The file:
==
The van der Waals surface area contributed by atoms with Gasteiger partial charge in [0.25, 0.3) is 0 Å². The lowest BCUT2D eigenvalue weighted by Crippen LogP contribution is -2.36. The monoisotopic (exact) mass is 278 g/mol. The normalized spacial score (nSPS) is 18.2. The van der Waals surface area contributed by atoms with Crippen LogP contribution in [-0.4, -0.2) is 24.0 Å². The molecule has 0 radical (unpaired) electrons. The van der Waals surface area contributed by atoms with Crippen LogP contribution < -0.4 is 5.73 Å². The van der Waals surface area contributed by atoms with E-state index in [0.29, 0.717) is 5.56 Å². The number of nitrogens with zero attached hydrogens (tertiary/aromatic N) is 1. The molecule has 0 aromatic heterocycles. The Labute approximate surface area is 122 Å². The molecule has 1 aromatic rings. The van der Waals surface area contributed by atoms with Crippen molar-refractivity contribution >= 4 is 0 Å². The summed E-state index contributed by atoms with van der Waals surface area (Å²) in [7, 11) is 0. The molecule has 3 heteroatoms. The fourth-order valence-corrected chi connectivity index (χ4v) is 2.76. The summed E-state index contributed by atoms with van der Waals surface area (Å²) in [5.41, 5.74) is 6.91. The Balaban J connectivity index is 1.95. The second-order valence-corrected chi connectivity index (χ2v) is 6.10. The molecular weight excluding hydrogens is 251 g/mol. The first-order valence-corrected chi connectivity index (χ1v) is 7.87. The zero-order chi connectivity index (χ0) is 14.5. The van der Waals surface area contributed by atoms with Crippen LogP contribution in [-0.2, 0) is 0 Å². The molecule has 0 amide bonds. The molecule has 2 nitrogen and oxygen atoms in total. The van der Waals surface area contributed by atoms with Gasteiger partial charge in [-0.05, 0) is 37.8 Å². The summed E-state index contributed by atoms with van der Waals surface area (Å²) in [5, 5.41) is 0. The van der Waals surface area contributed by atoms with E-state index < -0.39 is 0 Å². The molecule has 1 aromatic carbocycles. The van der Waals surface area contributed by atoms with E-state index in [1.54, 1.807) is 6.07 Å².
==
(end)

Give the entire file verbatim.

The van der Waals surface area contributed by atoms with Gasteiger partial charge in [0.25, 0.3) is 0 Å². The lowest BCUT2D eigenvalue weighted by Crippen LogP contribution is -2.36. The monoisotopic (exact) mass is 278 g/mol. The normalized spacial score (nSPS) is 18.2. The van der Waals surface area contributed by atoms with Crippen LogP contribution in [-0.4, -0.2) is 24.0 Å². The molecule has 0 radical (unpaired) electrons. The van der Waals surface area contributed by atoms with Crippen LogP contribution < -0.4 is 5.73 Å². The van der Waals surface area contributed by atoms with E-state index in [0.29, 0.717) is 5.56 Å². The number of nitrogens with zero attached hydrogens (tertiary/aromatic N) is 1. The molecule has 0 aromatic heterocycles. The Labute approximate surface area is 122 Å². The molecule has 1 aromatic rings. The van der Waals surface area contributed by atoms with Crippen molar-refractivity contribution >= 4 is 0 Å². The summed E-state index contributed by atoms with van der Waals surface area (Å²) in [7, 11) is 0. The molecule has 3 heteroatoms. The fourth-order valence-corrected chi connectivity index (χ4v) is 2.76. The summed E-state index contributed by atoms with van der Waals surface area (Å²) in [5.41, 5.74) is 6.91. The Balaban J connectivity index is 1.95. The second-order valence-corrected chi connectivity index (χ2v) is 6.10. The molecular weight excluding hydrogens is 251 g/mol. The first-order valence-corrected chi connectivity index (χ1v) is 7.87. The zero-order chi connectivity index (χ0) is 14.5. The van der Waals surface area contributed by atoms with Crippen LogP contribution in [-0.2, 0) is 0 Å². The molecule has 0 amide bonds. The molecule has 2 nitrogen and oxygen atoms in total. The van der Waals surface area contributed by atoms with Gasteiger partial charge in [-0.05, 0) is 37.8 Å². The summed E-state index contributed by atoms with van der Waals surface area (Å²) in [5, 5.41) is 0. The van der Waals surface area contributed by atoms with E-state index < -0.39 is 0 Å². The molecule has 1 aromatic carbocycles. The van der Waals surface area contributed by atoms with E-state index in [1.54, 1.807) is 6.07 Å².